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Fliers & Mailers

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This chapter is from the book

This chapter is from the book

 

Preflight checklist for your flier

Follow these steps and improve the vitality of your fliers and mailers.

Is it possible to design a low-budget flier that really sells a product? Yes, if you can keep all eyes on the product.

Imagine walking into a furniture showroom and spotting something you really love. Does your mind immediately turn to thoughts of rentals? What else the company sells? The store’s phone number?

Of course not. You want to know more about the prize you just discovered. What is it made of? Will it be practical for me? How can I get it?

That’s what your flier must do—show something desirable, tell people why they want it and how they can get it.

The original flier does not do its job well. What’s for sale here? A gazebo? Furniture? The item for sale is actually lost in the clutter. The retailer scrupulously avoided hype and carefully provided his store’s location, phone number and even a map, but forgot that the product must come first!

Let’s see how a simple flier can be turned into a powerful sales team member.

1 Start by setting the stage

2 Place your product front and center

Place your product on a page in the same way that you’d show it off to your friends at a backyard barbeque: Set it smack on the patio where it can be seen and touched.

3 Add a headline...

Elucidate! Once your product is on stage, add words to reveal detail and nuance and direct the reader to virtues or uses of the product that are not evident just by looking at it.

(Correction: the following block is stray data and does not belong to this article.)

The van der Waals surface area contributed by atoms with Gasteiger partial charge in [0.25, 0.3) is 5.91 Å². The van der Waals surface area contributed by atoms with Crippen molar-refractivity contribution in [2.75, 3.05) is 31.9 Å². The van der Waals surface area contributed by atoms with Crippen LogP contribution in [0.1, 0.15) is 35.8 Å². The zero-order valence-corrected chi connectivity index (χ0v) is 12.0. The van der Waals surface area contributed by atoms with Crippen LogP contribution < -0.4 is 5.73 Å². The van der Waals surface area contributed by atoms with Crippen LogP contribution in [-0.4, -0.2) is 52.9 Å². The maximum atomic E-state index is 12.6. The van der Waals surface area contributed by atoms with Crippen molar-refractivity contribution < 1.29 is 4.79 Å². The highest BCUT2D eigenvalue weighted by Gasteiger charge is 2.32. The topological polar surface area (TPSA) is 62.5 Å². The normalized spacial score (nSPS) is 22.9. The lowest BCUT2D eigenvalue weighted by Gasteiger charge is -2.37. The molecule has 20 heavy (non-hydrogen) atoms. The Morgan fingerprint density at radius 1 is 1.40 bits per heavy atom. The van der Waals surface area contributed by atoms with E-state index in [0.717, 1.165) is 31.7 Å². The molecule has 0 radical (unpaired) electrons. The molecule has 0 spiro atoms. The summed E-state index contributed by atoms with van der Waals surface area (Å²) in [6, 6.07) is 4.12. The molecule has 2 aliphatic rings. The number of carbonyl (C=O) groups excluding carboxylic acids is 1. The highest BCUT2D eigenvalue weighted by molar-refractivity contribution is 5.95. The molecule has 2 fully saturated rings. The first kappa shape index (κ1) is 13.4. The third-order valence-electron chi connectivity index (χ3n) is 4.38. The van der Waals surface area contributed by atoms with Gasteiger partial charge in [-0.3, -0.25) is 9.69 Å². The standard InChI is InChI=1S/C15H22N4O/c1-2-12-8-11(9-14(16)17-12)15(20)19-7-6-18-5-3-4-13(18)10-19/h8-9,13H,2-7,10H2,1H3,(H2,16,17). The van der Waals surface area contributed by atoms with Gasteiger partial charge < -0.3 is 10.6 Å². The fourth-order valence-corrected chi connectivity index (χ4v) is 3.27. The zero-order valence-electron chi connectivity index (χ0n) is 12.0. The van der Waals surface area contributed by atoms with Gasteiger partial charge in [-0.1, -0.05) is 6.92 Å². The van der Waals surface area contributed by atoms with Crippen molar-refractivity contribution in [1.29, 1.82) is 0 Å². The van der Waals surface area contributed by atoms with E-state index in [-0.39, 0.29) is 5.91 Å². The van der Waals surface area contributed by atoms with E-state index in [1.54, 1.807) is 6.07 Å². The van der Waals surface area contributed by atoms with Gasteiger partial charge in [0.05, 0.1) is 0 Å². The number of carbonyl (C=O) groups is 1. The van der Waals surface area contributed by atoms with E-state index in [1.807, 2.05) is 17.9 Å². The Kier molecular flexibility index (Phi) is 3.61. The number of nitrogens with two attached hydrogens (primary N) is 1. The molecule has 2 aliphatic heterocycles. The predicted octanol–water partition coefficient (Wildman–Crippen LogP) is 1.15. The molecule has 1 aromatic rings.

Shoppers enjoy seeing and experiencing new products. (We like to be thrilled, basically.) You’ll write your best headlines if you think of your readers as eager listeners.

Think: What is the first thing I would tell my best friends about this product? Begin with the feature you find most exciting. In this case, it’s that although the furniture looks like wicker, it is actually made of durable fiberglass. If your product is more ordinary—a screwdriver, perhaps, or a set of white bath towels—think: What do I like most about this product? Why would I buy it? Explain that.

4 ...Then your text

As you write your text, bear in mind that a shopper will read it if—but only if—the product and its headline have interested him sufficiently. As you compose it, therefore, have confidence that this reader is interested. Keep your eye on the product. Enrich his knowledge. Add detail. Remind him of benefits. Suggest cool uses. Close with a call for action.

5 Add your logo

Present yourself last—and small. Two reasons: You are the last link in the sale (remember, we shop for products, not stores), and small says confident.

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